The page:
Difference Between Synchronous and Asynchronous
Synchronous vs Asynchronous
Synchronous and asynchronous are two big words that seem intimidating but are quite simple. Synchronous simply means that all events are occurring in a certain time order that can be predicted. A certain event would always follow another and they can’t be interchanged. Asynchronous is the opposite of synchronous. In asynchronous processes, there is no time order. Certain events can, and often do, interchange. An excellent synchronous example is music. Each participating instrument needs to be in rhythm with the others or else the music won’t sound right. For asynchronous, a good example would be traffic. Vehicles move at different rates of speed and it is common for one to move past another.
In most applications, synchronous operation is essential as having an asynchronous operation would literally mean chaos. Examples of this are railways and airports. In these scenarios, it is important to know which vehicle goes first in order to avoid collisions. The order of things are carefully planned to facilitate a smooth flow and changes to the plan are few and far in between.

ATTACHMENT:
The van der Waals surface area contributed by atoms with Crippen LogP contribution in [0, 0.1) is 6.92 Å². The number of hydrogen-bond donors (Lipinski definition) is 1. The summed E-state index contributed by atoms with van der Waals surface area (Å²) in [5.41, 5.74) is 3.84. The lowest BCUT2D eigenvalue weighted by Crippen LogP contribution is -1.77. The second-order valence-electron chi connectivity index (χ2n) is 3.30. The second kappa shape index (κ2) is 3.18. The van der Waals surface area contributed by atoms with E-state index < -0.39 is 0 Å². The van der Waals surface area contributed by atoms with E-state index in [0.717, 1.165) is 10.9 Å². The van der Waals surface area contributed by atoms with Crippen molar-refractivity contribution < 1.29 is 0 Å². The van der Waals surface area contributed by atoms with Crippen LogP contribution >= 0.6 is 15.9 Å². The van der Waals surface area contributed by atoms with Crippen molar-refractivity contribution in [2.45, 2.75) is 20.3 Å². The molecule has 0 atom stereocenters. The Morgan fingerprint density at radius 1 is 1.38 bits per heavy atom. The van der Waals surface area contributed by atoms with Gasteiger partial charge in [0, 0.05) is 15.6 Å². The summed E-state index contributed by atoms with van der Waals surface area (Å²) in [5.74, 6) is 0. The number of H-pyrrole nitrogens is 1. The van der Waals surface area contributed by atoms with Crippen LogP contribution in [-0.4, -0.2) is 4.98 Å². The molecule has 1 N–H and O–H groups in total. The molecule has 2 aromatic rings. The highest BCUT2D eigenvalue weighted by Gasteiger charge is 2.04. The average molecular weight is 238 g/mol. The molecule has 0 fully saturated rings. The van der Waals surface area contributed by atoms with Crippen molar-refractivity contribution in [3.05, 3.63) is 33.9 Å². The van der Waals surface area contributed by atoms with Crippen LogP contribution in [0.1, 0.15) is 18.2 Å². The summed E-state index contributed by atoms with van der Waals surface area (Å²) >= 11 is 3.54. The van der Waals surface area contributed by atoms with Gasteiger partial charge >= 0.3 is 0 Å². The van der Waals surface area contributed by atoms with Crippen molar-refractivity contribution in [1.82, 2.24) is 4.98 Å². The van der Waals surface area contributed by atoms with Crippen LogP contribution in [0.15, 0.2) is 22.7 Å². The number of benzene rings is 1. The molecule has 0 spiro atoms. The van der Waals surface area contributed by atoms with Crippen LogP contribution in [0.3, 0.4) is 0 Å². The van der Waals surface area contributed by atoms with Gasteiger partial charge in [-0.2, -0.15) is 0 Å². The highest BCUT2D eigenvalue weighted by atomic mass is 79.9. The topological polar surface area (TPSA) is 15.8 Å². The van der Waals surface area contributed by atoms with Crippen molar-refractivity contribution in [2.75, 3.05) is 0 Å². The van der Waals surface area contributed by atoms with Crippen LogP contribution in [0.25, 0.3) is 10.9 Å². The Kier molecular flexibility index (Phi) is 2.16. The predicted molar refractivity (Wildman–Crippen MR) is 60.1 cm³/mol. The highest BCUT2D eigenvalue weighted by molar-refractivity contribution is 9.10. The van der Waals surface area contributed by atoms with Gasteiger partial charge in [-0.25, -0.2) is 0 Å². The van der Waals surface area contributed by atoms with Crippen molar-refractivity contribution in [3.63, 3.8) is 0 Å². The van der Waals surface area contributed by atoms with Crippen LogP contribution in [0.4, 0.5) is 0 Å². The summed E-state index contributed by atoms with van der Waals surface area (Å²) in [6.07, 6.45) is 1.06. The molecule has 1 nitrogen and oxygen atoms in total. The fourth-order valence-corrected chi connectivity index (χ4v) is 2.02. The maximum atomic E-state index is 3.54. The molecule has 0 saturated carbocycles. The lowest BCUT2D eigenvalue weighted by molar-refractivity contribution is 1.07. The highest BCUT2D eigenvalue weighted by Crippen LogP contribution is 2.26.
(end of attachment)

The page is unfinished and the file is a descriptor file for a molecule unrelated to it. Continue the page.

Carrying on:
In computer operations, I/O is an area where synchronous operation becomes detrimental. Synchronous operation in this regard mean that the processor needs to wait for the data to be written or read before it can continue. The problem is, I/O devices like hard drives and especially floppy drives, which have mechanical parts, are very slow. If the processor needs to wait for the drive to finish, it would be wasting a lot of time. Asynchronous operation allows the processor to do other things while waiting for the read/write to finish and just carry on once the operation has succeeded.
Synchronous means in time order while Asynchronous means no time order
Synchronous is preferred over asynchronous in many real world applications
Synchronous can perform worse in certain scenarios than asynchronous
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